Accordingly, this conceptual paper explores intersections between gender and pedagogy. Specifically, this paper considers pedagogy and its relationship to the education of boys as being a more complex construct than a simple set of boy-friendly instructional strategies. As Martino (2008) asks, “Which boys are we talking about?” (p. 1). My experience is that there are many ways to be a boy; my aim is to make a contribution to educational literature that affirms this multiplicity. Finally, I will weave in observations of gender and education from my work as a classroom teacher. Connelly and Clandinin (1990) state, “Education is the construction and reconstruction of personal and social stories; teachers and learners are storytellers and characters in their own and other's stories” (p. 2). They point out that the use of story and narrative in educational research serves as both phenomenon and method, in that our stories help to name the phenomenon of lived experiences, and that the narratives that result from inquiry into our stories help us characterize and understand this lived experience in new and meaningful ways. Consequently, although I do not position this paper as a narrative inquiry in the formal sense, I acknowledge that my lived experience as being male, gay, and a teacher of young children deeply informs this paper about gender, pedagogy, and education.

Instruction and Pedagogy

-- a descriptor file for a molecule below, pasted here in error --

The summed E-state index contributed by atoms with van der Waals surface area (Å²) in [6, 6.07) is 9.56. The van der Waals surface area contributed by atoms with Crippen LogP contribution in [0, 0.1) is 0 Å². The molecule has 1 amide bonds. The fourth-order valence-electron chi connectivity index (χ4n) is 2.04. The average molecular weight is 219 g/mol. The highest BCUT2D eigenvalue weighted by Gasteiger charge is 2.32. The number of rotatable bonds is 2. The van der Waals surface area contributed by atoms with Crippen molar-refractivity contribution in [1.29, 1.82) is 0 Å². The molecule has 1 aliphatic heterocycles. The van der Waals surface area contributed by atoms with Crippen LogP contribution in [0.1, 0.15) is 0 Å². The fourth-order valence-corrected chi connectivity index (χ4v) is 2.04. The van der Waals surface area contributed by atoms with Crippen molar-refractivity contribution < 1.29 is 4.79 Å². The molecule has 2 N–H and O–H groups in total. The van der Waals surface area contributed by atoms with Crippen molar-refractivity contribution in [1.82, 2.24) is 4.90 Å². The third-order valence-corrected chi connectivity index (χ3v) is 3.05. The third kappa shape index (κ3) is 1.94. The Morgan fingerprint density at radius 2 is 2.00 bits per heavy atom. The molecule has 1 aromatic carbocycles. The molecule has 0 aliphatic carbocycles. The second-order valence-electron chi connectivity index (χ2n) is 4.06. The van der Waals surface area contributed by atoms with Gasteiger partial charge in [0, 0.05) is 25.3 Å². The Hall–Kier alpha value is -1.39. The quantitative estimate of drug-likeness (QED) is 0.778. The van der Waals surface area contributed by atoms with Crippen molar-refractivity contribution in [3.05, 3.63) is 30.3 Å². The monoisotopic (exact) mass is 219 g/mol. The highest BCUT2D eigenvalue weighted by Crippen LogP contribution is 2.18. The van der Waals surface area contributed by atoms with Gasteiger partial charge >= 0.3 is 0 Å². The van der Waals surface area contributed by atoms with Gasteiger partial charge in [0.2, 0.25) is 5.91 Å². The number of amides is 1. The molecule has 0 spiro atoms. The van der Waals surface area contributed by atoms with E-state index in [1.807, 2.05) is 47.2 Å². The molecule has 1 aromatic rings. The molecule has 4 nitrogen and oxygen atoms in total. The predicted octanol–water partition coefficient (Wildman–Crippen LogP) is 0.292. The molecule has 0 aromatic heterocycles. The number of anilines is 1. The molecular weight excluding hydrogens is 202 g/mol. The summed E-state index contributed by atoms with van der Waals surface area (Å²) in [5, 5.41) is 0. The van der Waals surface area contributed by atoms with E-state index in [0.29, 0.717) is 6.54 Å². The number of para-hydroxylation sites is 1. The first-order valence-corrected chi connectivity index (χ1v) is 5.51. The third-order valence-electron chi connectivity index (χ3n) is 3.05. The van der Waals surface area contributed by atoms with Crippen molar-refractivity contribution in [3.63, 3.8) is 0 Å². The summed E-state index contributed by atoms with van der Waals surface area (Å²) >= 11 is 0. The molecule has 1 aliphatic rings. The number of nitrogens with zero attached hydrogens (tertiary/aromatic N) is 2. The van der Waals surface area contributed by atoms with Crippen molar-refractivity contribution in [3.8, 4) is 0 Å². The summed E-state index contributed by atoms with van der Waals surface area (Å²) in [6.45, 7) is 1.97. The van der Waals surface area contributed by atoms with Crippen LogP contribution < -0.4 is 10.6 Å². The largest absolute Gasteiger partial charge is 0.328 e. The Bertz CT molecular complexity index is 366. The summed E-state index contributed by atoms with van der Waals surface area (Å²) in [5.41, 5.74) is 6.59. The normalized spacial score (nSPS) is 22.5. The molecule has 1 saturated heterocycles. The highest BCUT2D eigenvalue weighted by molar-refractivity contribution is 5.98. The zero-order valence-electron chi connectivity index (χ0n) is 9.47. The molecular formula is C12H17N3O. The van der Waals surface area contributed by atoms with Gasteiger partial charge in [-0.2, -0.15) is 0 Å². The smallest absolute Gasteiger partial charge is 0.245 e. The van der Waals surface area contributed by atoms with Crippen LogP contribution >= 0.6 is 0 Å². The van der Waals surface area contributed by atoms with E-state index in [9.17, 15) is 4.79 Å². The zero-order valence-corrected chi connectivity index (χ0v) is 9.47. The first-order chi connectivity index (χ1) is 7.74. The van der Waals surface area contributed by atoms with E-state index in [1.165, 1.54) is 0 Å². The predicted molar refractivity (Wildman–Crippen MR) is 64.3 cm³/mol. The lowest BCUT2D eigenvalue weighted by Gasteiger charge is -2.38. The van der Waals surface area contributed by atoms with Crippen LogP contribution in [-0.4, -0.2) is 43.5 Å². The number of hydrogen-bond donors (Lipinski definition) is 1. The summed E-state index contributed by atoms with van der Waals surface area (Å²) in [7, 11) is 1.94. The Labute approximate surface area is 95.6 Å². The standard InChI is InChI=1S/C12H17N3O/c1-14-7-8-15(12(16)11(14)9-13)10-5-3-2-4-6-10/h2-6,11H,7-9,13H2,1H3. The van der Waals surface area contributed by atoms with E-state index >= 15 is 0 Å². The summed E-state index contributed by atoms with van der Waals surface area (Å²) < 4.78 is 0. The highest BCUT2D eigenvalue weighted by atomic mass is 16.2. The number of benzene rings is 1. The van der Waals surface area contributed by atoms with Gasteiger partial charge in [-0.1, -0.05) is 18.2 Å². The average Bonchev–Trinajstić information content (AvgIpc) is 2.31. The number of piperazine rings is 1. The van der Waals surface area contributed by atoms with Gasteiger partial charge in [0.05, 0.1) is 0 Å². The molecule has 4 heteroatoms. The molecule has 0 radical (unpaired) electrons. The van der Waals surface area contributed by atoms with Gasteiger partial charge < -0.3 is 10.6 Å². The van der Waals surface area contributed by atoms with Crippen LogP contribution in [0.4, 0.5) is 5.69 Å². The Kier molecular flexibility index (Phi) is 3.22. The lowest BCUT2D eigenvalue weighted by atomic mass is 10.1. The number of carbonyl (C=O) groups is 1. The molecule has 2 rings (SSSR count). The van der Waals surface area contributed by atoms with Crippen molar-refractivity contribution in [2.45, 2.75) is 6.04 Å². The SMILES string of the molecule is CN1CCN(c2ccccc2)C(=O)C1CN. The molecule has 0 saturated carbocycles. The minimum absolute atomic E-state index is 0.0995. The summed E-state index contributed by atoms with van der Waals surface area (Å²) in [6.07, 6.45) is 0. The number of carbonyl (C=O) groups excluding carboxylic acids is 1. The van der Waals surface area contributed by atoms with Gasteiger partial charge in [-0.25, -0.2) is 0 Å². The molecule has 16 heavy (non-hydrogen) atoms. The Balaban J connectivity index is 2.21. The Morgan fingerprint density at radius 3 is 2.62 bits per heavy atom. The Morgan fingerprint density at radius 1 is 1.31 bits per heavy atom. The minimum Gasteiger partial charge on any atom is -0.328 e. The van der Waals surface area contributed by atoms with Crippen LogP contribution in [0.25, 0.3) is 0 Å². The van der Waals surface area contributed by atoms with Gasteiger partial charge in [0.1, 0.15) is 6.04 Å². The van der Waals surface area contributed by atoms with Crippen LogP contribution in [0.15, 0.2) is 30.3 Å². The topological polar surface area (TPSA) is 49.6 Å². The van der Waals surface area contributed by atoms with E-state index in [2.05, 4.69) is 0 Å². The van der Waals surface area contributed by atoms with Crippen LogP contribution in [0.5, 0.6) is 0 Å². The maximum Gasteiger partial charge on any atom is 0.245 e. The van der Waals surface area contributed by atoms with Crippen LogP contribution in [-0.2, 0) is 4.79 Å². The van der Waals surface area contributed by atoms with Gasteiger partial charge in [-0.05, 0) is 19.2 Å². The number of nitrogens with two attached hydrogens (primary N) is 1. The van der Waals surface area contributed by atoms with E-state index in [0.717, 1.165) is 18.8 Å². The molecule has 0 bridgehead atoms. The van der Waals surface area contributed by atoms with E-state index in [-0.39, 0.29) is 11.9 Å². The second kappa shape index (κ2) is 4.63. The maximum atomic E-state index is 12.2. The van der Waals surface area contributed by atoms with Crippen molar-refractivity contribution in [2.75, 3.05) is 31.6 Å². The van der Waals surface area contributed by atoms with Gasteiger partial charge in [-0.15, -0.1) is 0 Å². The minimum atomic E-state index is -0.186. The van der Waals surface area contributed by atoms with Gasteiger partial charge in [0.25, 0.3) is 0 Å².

There is a growing body of literature exploring the education of boys in the elementary grades (e.g., Gosse, 2011; Holmlund & Sund, 2008; Johnson & Weber, 2011; Martino, Lingard, & Mills, 2004). Weaver-Hightower (2003) calls this shift in research the “boy turn” (p. 472); he means this both as a turn in movement towards boys and their experiences of schooling, and as means to point out that boys are now "due" their turn for consideration in ways not previously granted. Weaver-Hightower (2003) outlines four major categories of what he calls the “boy turn research literature” (p. 474): popular, theoretical, practitioner, and the feminist and pro-feminist responses. Although each of these categories offers a nuanced way of understanding gender and education, Weaver-Hightower points out that, for the most part, the underlying arguments supporting each of these categories are based on a boy versus girl mode of binary thinking. Though Weaver-Hightower broadly covers a range of political views and voices, both contributory and contentious, in the field of the education of boys and highlights numerous studies that explore gender and education, few specifically consider the relationship between gender and pedagogy. Rather, the majority focus on theoretical constructs of gender, such as masculinity (e.g., Renold, 2001; Skelton, 2001) or instructional strategies used to address neurological and biological differences in boys and girls (e.g., Gurian & Stevens, 2011; James, 2007).